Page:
The Spinners

Live! [Original]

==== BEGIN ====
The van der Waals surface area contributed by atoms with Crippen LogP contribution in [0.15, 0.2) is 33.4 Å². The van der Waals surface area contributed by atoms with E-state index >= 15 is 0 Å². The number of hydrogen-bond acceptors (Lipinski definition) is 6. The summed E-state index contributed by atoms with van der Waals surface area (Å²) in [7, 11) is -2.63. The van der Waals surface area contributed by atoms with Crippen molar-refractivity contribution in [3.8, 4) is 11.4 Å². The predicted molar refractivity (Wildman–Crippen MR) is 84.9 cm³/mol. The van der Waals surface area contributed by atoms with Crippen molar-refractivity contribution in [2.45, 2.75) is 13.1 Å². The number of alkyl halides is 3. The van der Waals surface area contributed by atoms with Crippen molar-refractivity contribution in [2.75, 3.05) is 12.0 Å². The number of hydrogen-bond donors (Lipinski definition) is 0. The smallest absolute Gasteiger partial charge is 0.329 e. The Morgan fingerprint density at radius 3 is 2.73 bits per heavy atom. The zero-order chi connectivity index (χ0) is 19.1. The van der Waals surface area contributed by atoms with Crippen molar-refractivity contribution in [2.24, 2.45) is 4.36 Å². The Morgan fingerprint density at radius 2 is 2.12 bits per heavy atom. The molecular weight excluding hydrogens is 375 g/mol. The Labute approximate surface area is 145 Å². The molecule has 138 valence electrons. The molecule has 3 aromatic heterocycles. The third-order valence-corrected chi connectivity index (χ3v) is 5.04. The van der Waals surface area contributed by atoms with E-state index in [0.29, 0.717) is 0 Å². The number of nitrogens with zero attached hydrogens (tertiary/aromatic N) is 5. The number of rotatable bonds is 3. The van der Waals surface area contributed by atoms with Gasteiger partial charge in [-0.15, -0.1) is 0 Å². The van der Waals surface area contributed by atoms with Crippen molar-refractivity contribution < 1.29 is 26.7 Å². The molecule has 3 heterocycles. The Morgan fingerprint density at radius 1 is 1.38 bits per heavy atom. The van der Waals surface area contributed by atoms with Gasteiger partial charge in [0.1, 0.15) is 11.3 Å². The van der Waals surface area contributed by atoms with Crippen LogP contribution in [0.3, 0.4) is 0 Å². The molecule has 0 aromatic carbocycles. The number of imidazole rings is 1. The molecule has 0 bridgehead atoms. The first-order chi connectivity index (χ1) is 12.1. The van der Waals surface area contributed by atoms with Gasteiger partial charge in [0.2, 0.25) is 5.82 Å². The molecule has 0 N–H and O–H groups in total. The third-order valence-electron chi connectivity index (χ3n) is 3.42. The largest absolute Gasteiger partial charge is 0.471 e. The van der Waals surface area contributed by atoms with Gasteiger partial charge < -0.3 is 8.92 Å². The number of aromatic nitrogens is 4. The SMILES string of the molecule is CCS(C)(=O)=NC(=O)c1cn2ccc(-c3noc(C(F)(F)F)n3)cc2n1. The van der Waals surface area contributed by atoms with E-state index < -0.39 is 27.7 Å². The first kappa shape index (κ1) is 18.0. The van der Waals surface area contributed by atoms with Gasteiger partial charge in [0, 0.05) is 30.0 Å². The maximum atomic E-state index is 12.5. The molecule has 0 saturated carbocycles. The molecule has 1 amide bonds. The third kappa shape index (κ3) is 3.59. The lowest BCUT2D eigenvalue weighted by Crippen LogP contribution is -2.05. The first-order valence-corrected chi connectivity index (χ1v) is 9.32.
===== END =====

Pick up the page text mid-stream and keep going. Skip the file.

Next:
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This double-LP concert set captures the Spinners at the Latin Casino nightclub in Camden, New Jersey. Several months after these recordings were made, Jackie Wilson collapsed on-stage at the venue from a life-altering and debilitating stroke in September of 1975. Interestingly, but most likely unrelated to the Spinners Live! (1975) is that the group donated $60,000 to aid in Wilson's long-term recovery. Although the quintet of Henry Fambrough (baritone vocal), Billy Henderson (tenor vocal), Pervis Jackson (bass vocal), Bobbie Smith (tenor vocal) and Philippe Wynne (tenor vocal) were seminal representatives of the 1970s Philly soul movement, the band actually got their start in the mid-'50s. Their stylistic diversity is evident right out of the gate with the somewhat schmaltzy modernization of the Gershwin standard "Fascinating Rhythm." The horn section bops and the harmonies soar, however the delivery seems more suited for a supper club audience at The Copa than a 1974-era R&B crowd. They get down to the nitty gritty, launching into a rousing reading of "I've Got to Make It on My Own," one of three tracks taken from the concurrent release New and Improved (1974). The extended instrumental ensemble keeps the backbeat smoking behind the spot-on singers. "Living a Little, Laughing a Little" follows with a Latin-flavored flourish unraveling a dapper slow jam that is well-received by a group of female attendees who let their presence be known before the onslaught of hits continues with the jaunty groove of "One of a Kind (Love Affair)." Linda Creed -- half of the Bell/Creed co-writing credit along with Philly soul innovator Thom Bell -- joins the Spinners for a propulsive "Then Came You," the second entry from New and Improved and another apparent audience favorite featuring Creed on a co-lead that Dionne Warwick sang on the original. This is followed by a heartfelt and emotive "Sadie," a powerful rendition of the crossover pop smash "Could It Be I'm Falling in Love" and the closer "Mighty Love." But those pale in contrast to the stone cold nine-plus-minute showstopper "Love Don't Love Nobody" and "How Could I Let You Get Away" -- with take-offs and put-ons of Al Green, Otis Redding and Sam Cooke -- tucked amid the flurry of otherwise sizable offerings.